The winners will share $ 1 million between them.
Arcadia Education Project, in South Kanarchor, a modular structure – incorporating space for a preschool, a hostel, a nursery and a vocational training centre – that takes a novel approach to a riverine site that is often flooded for five months every year.
Rather than disrupting the ecosystem to create a mound for building, the architect devised the solution of an amphibious structure that could sit on the ground or float on the water, depending on seasonal conditions.
Revitalisation of Muharraq, which highlights the World Heritage site’s pearling history, was the first initiated as a series of restoration and reuse projects.
The project evolved into a comprehensive programme that aimed to re-balance the city’s demographic makeup by creating public spaces, providing community and cultural venues, and improving the overall environment.
Palestinian Museum, in Birzeit, which crowns a terraced hill overlooking the Mediterranean and is the recipient of the LEED Gold certification because of its sustainable construction.
The zigzagging forms of the Museum’s architecture and hillside gardens are inspired by the surrounding agricultural terraces, stressing the link with the land and Palestinian heritage.
Public Spaces Development Programme, in the Republic of Tatarstan, a programme that, till
date has improved 328 public spaces all over Tatarstan.
The ambitious programme sought to counter the trend toward private ownership by refocusing priorities on quality public spaces for the people of Tatarstan.
It has now become a model throughout the Russian Federation.
Alioune Diop University Teaching and Research Unit, in Bambey, where a scarcity of resources led to the use of bioclimatic strategies, including a large double roof canopy and latticework that avoids direct solar radiation but allows air to flow through it.
By employing locally familiar construction techniques and following sustainability principles, the project succeeded in keeping costs and maintenance demands to a minimum, while still making a bold architectural statement.
Wasit Wetland Centre, in Sharjah, a design that transformed a wasteland into a wetland and functioned as a catalyst for biodiversity and environmental education. While its indigenous ecosystem has been restored, it has also proven to be a popular place for visitors to appreciate and learn about their natural environment.
The Aga Khan Award for Architecture’s mandate is different from that of many other architecture prizes: it not only rewards architects, but also identifies municipalities, builders, clients, master artisans and engineers who have played important roles in the realisation of a project.
Prizes have been given to projects across the world, from France to China.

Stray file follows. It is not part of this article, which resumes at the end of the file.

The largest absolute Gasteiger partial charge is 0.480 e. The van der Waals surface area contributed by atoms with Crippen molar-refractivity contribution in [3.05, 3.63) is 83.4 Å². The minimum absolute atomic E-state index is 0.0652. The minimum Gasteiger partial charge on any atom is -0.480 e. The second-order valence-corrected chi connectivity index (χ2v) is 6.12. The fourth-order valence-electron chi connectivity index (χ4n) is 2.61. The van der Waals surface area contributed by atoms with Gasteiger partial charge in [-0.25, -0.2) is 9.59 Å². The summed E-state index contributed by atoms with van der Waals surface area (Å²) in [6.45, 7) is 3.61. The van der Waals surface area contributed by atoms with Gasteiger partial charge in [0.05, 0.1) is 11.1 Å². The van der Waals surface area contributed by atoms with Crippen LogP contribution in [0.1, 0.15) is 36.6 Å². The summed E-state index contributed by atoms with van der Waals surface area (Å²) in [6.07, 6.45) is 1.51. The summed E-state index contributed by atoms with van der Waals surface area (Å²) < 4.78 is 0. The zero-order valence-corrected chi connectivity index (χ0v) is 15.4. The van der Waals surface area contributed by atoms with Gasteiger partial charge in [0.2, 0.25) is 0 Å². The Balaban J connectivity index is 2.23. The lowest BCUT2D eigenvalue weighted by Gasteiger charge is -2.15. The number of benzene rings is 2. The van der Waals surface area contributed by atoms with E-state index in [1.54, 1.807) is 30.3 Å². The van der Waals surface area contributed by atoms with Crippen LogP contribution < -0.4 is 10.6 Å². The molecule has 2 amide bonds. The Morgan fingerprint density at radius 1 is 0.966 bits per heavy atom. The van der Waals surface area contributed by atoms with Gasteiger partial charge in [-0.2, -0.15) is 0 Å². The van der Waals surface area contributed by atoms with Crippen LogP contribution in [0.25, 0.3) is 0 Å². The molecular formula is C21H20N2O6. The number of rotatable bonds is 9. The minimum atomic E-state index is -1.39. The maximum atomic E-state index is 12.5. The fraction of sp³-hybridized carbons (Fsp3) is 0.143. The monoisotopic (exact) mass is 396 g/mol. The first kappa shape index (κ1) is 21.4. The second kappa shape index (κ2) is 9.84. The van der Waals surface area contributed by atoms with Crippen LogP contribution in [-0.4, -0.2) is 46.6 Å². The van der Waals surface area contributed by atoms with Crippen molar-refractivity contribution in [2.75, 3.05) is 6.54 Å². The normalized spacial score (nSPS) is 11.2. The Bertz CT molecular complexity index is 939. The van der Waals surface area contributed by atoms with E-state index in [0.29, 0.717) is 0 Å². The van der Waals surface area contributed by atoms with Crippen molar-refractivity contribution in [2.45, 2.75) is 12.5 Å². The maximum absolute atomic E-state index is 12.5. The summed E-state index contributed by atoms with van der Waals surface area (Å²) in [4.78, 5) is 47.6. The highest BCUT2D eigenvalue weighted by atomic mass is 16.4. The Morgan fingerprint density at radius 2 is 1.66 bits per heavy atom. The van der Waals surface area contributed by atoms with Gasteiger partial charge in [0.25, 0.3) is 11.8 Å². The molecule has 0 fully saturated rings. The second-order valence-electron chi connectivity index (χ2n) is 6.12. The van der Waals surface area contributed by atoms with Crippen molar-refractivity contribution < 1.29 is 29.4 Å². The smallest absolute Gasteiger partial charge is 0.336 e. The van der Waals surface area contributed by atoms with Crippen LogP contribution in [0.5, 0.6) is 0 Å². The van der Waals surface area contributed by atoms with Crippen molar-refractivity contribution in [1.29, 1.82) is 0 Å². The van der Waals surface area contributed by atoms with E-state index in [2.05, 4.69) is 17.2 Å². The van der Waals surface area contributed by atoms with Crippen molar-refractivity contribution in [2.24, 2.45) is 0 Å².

Architects and planners from New York to Dhaka have received one of 122 awards.
During the nomination process, more than 9,000 building projects have been documented.
The Award was established by His Highness the Aga Khan in 1977 to identify and encourage building concepts that successfully addressed the needs and aspirations of communities in which Muslims have a significant presence.
The venue for the Award ceremonies to announce the winning projects and mark the close of each triennial cycle are always held in settings selected for their architectural and cultural importance to the Muslim world.
In 2019, the ceremony will be held in Kazan, Russia, which contains, in its Kremlin, a World Heritage Site.
Previous venues for Award ceremonies encompass many of the most illustrious architectural achievements in the Muslim world, including Shalimar Gardens in Lahore (1980), Topkapi Palace in Istanbul (1983), the Alhambra in Granada (1998) and Emperor Humayun’s Tomb in Delhi (2004).
The nine members of the 2019 Master Jury were: Anthony Kwamé Appiah, an Anglo-Ghanaian American philosopher; Meisa Batayneh, founder and principal architect of maisam architects & engineers; Sir David Chipperfield, whose practice has built over 100 projects for both the private and public sectors; Elizabeth Diller, a founding partner of a design studio whose practice spans the fields of architecture, multi-media performance and digital media; Edhem Eldem, a Professor of History at Boğaziçi University (Istanbul) and the Collège de France; Mona Fawaz, a Professor in Urban Studies and Planning at the Issam Fares Institute of Public Policy at the American University of Beirut; Kareem Ibrahim, an Egyptian architect and urban researcher who has worked extensively in Historic Cairo; Ali M. Malkawi, a professor at Harvard University’s Graduate School of Design and a founding director of the Harvard Center for Green Buildings and Cities; and Nondita Correa Mehrotra, an architect working in India and the United States, and Director of the Charles Correa Foundation.